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Politicians Say Wild Things When Trying To Ban Online Porn

The debate over online porn in India has already featured Nazis and the Taliban. That type of rhetoric isn't as uncommon as you'd think.

By Matt Picht | August 4, 2015

The country that gave us the Kama Sutra and those sex sculptures at Khajuraho has decided to ban Internet porn. 

Indian authorities have directed Internet service providers in the country to block access to over 850 websites. Most of the sites are pretty porn-heavy, but somehow College Humor and 9gag also made the list. Something we should know about those sites, India?

According to The New York Times, the list was at least in part inspired by a lawyer who tried to enact a similar ban in an earlier Supreme Court case. The Times says the lawyer's petition to the Court claimed porn was "worse than Hitler, worse than AIDS ... [and] more catastrophic than nuclear holocaust."

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Not to be outdone, popular film director Ram Gopal Varma compared the porn ban to the "equivalent of what Taliban [and] Isis is doing to freedom." Glad to see everyone's keeping a level head about this. 

This type of rhetoric is pretty inflated, but not by much. Across the world, the debate about online pornography rarely stays civil and elevated.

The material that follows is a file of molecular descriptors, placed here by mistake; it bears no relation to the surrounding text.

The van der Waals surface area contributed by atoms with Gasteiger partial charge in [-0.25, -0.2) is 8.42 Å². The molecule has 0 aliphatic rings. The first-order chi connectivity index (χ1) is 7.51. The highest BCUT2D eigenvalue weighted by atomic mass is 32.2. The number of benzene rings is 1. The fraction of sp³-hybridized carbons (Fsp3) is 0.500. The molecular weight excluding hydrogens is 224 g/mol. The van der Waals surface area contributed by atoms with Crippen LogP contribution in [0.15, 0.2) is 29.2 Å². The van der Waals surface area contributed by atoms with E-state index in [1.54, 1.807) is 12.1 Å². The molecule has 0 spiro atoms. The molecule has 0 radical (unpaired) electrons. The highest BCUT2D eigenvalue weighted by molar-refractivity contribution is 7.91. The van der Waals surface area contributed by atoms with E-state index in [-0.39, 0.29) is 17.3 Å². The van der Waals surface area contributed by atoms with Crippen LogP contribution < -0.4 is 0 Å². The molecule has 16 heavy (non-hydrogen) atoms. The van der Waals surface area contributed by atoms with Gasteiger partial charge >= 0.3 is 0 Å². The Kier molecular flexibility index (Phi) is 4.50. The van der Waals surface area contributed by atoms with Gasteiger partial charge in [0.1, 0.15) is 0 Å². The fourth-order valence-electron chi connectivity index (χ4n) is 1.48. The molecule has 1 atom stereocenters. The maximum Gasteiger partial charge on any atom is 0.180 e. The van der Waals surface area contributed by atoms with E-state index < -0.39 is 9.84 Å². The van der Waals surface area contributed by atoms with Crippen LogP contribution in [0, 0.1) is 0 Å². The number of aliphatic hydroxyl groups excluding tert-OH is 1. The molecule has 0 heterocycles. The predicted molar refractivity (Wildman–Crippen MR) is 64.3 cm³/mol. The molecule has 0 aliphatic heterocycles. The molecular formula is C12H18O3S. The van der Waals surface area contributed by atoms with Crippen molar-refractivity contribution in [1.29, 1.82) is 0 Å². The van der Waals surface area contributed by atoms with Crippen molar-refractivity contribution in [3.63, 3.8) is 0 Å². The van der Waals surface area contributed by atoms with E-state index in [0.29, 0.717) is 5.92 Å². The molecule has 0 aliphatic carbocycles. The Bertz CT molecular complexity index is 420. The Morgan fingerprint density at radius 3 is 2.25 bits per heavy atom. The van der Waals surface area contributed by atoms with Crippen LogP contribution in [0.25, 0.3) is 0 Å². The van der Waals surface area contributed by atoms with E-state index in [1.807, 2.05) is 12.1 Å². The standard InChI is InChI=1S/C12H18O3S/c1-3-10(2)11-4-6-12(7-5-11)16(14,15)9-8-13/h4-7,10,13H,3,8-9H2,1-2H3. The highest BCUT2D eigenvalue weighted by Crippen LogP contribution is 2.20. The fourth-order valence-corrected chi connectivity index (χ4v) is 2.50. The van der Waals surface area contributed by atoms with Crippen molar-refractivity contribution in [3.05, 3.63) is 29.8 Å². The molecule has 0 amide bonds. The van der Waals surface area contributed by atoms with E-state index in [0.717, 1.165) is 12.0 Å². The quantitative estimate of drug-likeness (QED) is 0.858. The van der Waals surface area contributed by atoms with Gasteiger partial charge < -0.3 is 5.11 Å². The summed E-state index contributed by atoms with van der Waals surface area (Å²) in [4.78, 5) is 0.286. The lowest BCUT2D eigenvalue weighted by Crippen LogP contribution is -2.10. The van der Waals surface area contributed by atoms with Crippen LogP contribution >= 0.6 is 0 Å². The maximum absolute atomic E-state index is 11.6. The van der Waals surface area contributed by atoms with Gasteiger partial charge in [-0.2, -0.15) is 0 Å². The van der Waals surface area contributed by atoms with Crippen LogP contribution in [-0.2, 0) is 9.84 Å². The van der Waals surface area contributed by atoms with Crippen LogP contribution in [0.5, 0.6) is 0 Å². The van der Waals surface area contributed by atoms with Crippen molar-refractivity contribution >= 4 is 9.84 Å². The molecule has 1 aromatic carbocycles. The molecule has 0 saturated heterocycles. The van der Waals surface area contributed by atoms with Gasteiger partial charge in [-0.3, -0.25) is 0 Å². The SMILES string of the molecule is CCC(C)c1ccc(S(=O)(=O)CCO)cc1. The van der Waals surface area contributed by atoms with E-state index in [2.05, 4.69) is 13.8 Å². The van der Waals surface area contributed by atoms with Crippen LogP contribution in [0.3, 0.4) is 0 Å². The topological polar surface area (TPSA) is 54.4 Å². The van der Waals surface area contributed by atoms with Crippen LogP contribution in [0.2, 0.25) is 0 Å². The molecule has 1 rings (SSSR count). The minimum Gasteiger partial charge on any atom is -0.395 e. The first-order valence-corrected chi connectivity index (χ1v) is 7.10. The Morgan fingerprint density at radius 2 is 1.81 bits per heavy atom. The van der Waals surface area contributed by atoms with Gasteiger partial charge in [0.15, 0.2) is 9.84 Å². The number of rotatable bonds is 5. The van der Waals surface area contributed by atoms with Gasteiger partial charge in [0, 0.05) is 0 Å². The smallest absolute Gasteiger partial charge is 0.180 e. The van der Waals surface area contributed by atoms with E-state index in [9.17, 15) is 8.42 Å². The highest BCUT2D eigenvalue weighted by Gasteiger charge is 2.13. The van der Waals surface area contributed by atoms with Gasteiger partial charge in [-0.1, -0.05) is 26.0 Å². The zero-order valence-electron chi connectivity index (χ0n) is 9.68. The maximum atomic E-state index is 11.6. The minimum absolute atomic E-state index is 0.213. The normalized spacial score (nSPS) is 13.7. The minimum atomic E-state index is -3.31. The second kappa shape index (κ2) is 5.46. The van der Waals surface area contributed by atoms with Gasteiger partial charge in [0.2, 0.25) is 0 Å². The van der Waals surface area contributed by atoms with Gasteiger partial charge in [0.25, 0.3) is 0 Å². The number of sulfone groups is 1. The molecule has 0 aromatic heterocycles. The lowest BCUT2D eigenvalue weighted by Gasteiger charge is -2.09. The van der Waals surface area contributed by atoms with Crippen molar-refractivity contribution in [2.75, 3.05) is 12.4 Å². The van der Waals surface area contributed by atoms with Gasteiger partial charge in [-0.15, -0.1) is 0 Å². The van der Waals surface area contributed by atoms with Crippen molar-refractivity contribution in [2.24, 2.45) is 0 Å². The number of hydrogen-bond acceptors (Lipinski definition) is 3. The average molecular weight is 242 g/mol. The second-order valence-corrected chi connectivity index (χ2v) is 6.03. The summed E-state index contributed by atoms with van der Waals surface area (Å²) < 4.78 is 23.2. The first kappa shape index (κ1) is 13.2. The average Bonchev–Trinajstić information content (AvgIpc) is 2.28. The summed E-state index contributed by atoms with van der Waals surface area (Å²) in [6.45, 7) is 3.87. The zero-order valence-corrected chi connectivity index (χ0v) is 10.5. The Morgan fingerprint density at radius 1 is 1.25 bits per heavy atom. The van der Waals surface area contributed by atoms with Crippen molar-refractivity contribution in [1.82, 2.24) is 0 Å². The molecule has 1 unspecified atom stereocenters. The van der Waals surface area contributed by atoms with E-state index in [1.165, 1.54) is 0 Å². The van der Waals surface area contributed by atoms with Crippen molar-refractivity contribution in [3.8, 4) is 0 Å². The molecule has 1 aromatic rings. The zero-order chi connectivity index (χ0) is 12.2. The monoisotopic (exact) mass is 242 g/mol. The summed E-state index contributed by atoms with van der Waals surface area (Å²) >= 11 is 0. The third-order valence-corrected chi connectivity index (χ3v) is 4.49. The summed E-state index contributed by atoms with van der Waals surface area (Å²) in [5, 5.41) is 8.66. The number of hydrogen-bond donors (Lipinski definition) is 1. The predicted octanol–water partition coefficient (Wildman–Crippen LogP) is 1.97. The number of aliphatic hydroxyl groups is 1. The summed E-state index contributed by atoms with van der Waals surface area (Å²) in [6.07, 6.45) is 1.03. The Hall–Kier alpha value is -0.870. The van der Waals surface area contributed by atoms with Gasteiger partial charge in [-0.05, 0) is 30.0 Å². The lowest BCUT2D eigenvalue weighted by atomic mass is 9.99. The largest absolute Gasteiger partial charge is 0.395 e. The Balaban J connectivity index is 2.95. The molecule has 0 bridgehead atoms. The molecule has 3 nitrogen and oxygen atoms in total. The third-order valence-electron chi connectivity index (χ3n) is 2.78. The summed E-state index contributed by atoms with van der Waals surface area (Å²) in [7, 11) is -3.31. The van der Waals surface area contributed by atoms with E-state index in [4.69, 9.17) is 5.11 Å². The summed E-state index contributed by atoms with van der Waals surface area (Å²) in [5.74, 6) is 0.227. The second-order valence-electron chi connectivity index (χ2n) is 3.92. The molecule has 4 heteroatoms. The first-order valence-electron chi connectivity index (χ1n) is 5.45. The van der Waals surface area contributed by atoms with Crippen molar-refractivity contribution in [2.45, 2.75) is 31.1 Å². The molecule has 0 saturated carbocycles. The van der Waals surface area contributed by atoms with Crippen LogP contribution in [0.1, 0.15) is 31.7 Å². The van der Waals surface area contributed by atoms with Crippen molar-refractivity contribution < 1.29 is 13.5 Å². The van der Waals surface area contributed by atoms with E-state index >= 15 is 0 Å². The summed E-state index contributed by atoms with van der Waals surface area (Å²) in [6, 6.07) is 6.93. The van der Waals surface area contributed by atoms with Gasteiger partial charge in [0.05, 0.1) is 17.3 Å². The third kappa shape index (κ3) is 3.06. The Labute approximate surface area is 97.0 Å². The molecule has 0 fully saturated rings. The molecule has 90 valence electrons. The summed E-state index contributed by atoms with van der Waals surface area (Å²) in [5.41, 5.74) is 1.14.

"When it comes to the Internet ... we've neglected our responsibility to children," David Cameron said.

U.K. Prime Minister David Cameron spearheaded his administration's push to filter Internet porn with a high-minded "think-of-the-children" plea.

But when his government tried to outlaw certain sex acts, he found himself facing a lot of ... backlash.

"I love face-sitting. And I've got to say, who doesn't?" one protester told The Telegraph.

When a minister in Iceland proposed banning Internet porn, his political advisor framed it in terms of human progress. "If we can send a man to the moon, we must be able to tackle porn on the internet." That proposal was quickly shelved, by the way.

Porn bans in the U.S. usually don't make it very far, but in 2012 they made it as far as Rick Santorum's campaign. His campaign website said, "While the Obama Department of Justice seems to favor pornographers over children and families, that will change in the Santorum administration."

He was, of course, ritually pilloried by the media for that.

"They say it could hurt Santorum with the 'every-single-man-in-America' vote," Jimmy Kimmel told viewers.

"Santorum lost the moment he was like, 'I'm going after pornography!' Because a lot of us are like, 'Buddy, that's all I got,'" Kevin Smith told Piers Morgan.

The Indian government insists its current crackdown is only a temporary injunction until they can figure out a better solution. And some officials admit that online porn is almost impossible to regulate — bans are easy to get around and new sites crop up every day. 

This video includes an image from Getty Images.

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